The Cost of Breaking Even: a Perspective on the Net Clinical Impact of Adding Aspirin to Antithrombotic Therapies in Patients with Atrial Fibrillation Undergoing Percutaneous Coronary Intervention

Jeffrey Triska, Faris Haddadin, Luai Madanat, Ahmad Jabri, Marilyne Daher, Yochai Birnbaum, Hani Jneid

Research output: Contribution to journalReview articlepeer-review

Abstract

Purpose: Outcomes from randomized controlled trials (RCTs) inform the latest recommendations on percutaneous coronary intervention (PCI) management of a short period of oral anticoagulation (OAC), a P2Y12 receptor inhibitor, and aspirin for 1 week or until hospital discharge in patients with atrial fibrillation (AF) undergoing PCI, and up to 4 weeks in individuals considered to be at high-risk for ischemic events, followed by discontinuation of aspirin and continuation of OAC and a P2Y12 inhibitor for up to 12 months. Methods: We examined and summarized the outcomes of bleeding and major adverse cardiac events (MACEs) from RCTs and meta-analyses, published between 2013 and 2022, comparing therapy with OAC and a P2Y12 inhibitor with and without aspirin in AF patients undergoing PCI with stenting. Results: Data comparing dual therapy with OAC and a P2Y12 inhibitor alone to triple therapy with OAC, a P2Y12 inhibitor, and aspirin with respect to the risks of MACEs, including stent thrombosis within the first 30 days, are underpowered and inconclusive. The addition of aspirin does not appear to be associated with a decreased risk of ischemic events, even in patients with high-risk CHA2DS2-VASc scores, but does significantly increase bleeding hazards. The increased safety of newer generation drug-eluting stents may have further minimized any theoretical anti-ischemic benefits of aspirin. The possible attenuation of the pleiotropic effects of concomitant cardiovascular medications by aspirin may also have been a contributing factor. Conclusion: The addition of aspirin to OAC and a P2Y12 inhibitor is likely associated with a net clinical harm in patients with AF who undergo PCI with stenting, even within the first 1–4 weeks after PCI. Revisiting the guideline recommendations to administer aspirin in this timeframe may be warranted.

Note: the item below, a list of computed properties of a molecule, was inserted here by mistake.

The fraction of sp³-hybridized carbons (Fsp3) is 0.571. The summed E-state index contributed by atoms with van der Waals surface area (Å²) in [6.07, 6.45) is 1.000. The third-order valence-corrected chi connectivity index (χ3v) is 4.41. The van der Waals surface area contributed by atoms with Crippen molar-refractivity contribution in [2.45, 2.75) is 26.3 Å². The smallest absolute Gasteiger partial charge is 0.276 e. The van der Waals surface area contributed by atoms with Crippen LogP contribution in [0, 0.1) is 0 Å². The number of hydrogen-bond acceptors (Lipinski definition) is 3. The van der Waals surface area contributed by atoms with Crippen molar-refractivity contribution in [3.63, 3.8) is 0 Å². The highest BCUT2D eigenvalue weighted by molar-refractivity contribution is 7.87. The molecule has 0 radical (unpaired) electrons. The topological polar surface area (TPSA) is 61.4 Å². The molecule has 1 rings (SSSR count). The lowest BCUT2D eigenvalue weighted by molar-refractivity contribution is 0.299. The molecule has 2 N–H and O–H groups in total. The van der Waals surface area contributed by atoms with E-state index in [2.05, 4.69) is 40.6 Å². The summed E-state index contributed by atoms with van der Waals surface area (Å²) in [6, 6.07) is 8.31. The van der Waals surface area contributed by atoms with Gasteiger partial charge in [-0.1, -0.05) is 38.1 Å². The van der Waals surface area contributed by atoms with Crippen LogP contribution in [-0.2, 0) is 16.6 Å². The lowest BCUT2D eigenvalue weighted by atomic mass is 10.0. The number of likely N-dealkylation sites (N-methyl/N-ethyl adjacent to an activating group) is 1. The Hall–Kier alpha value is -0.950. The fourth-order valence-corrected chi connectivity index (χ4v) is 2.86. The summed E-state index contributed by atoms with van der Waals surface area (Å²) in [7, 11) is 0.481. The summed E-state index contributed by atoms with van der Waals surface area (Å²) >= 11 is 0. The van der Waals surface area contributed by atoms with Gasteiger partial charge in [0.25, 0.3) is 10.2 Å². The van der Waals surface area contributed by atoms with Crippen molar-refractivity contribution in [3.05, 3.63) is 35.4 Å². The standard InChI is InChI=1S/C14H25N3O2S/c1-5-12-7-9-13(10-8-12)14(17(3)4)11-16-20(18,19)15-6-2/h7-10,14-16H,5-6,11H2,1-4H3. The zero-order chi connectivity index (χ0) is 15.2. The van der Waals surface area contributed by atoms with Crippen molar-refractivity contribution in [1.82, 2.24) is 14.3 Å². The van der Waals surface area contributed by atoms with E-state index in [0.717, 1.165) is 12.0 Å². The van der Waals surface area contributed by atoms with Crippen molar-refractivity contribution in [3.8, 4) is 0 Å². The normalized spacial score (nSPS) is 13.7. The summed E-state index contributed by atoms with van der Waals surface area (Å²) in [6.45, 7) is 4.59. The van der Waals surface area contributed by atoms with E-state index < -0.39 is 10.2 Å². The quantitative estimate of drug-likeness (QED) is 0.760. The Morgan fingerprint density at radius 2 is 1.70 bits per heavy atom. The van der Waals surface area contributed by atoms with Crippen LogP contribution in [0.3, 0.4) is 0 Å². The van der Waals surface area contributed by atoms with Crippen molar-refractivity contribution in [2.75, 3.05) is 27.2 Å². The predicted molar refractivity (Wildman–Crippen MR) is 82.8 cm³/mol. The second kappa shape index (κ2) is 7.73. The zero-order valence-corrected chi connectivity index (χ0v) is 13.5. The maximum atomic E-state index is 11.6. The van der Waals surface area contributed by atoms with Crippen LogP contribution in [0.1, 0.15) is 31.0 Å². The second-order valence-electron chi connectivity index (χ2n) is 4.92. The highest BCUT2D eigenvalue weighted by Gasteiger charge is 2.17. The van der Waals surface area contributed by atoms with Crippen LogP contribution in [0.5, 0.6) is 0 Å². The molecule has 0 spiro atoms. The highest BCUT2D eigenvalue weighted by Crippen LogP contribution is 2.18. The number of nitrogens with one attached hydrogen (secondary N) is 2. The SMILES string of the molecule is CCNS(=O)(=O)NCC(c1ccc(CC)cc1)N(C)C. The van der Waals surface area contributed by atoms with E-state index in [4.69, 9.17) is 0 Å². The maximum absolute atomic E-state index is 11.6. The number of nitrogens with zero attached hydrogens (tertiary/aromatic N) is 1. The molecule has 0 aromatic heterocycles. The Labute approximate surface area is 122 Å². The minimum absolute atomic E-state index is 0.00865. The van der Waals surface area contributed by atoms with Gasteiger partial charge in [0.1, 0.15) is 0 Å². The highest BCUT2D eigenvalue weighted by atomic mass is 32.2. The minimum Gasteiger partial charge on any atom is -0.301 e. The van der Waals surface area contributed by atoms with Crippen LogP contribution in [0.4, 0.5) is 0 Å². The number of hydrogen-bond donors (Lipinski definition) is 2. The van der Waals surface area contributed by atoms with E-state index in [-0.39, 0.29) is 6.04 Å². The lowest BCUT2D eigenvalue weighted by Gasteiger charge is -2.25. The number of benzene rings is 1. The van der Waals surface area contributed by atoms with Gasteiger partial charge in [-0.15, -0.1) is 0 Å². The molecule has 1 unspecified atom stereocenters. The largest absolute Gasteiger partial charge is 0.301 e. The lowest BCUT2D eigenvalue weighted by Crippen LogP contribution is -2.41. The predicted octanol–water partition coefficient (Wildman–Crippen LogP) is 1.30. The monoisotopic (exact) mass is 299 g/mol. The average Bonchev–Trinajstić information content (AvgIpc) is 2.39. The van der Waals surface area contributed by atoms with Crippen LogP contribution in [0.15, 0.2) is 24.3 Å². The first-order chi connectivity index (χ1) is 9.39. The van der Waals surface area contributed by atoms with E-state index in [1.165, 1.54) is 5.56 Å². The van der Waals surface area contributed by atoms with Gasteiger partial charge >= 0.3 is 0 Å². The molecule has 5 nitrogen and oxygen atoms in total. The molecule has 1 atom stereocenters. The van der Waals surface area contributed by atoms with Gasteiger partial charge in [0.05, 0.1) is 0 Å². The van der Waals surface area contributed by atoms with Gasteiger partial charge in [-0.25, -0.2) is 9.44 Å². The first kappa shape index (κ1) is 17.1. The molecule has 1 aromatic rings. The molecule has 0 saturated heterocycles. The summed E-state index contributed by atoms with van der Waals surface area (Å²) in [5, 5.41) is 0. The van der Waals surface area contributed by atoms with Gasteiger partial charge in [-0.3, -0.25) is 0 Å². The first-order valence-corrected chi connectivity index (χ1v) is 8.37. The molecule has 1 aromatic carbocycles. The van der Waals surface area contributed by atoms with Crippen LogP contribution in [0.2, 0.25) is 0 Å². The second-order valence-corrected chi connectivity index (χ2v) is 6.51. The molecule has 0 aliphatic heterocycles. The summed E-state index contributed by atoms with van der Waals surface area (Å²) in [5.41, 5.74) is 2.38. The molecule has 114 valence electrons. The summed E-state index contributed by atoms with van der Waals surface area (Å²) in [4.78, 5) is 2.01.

Original languageEnglish (US)
Pages (from-to)605-619
Number of pages15
JournalCardiovascular Drugs and Therapy
Volume38
Issue number3
DOIs
StateAccepted/In press - 2022
Externally publishedYes

Keywords

  • Acute coronary syndrome
  • Dual antithrombotic therapy
  • Major bleeding
  • Percutaneous coronary intervention
  • Stent thrombosis
  • Triple antithrombotic therapy

ASJC Scopus subject areas

  • Pharmacology
  • Cardiology and Cardiovascular Medicine
  • Pharmacology (medical)

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